I believe in brands. I also adhere to the principal that the success of any endeavor -- business, charity, personal, or otherwise -- depends solely on perception, or how others see, think, and feel about said endeavor.
Look at branding from a personal level. Do you care how you look? Do you brush your teeth? Do you shower? Do you put on makeup? Do you brush your hair? Do you wear clothes that fit? Do you have friends who hold similar beliefs and ideals?
Conversely, how do you see others? Do you befriend those who are opposite or alike? Do you label? Are you aware of other’s habits, hygiene, and behavior?
The answers don’t matter, nor does it matter if you agree or disagree with the premise that we, as humans, shape the perceptions of how others view us in an effort to fit in somewhere. Sociologists have proven that we, as social animals, gravitate toward groups where we find comfort. Social by nature, we “brand or re-brand” our personal image based on where we feel accepted in respect to a certain group, even if that comfortable place is on the outside.
Businesses, however, aren’t perceived as the sum or amalgamation of their employees. Instead, they take on human characteristics, “living” as entities with goals and exhibiting behaviors we classify based on their actions (or lack thereof).
Goldman Sachs, for instance, was recently accused of having contributed to the recession in an effort to boost profits and fill corporate coffers. Once highly respected, Goldman Sachs can be described as include greedy, deceitful, unfair, immoral, irresponsible, disrespectful, and dishonest. However, 90 percent of their employees don’t fit these descriptors at all.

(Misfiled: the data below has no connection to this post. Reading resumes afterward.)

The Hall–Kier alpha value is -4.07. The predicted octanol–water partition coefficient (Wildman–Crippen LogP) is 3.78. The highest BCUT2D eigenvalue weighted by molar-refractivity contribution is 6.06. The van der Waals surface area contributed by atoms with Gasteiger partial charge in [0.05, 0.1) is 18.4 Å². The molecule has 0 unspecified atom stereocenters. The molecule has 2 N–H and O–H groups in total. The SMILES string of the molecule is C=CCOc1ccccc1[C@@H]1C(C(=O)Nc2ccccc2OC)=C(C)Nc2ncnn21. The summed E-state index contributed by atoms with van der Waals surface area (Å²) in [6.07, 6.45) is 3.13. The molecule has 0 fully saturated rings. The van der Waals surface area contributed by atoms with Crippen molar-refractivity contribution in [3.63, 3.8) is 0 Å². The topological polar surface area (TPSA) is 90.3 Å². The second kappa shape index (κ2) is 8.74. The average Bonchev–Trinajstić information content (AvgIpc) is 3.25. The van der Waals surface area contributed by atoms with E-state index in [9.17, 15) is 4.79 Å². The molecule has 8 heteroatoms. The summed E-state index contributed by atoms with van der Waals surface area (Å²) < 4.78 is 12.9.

Most work at companies. We view our company from the inside out, attributing our personal experience with the company’s brand as a sum of the people with whom we work. Most don’t see our workplace leaders as evil, misguided, or irresponsible.
I’m sure that BP’s employees aren’t ashamed of their jobs despite the fact that BP will most likely go down in history as the source of the worst environmental disaster ever. They see the company as suffering due to a mishap, and most likely think of the company as a “good” place overall to work.
People don’t stay at jobs if they don’t believe in the brand, or if the brand doesn’t live up to their expectations. We will stick with poorly performing businesses if we believe in the brand, and the company “lives” the brand.
This is why branding won’t die. Establishing human traits like character and personality to an entity attributes to the success or failure of the company. While it may not happen immediately, companies with no image, or ones perceived poorly by consumers, don’t tend to stay in business long.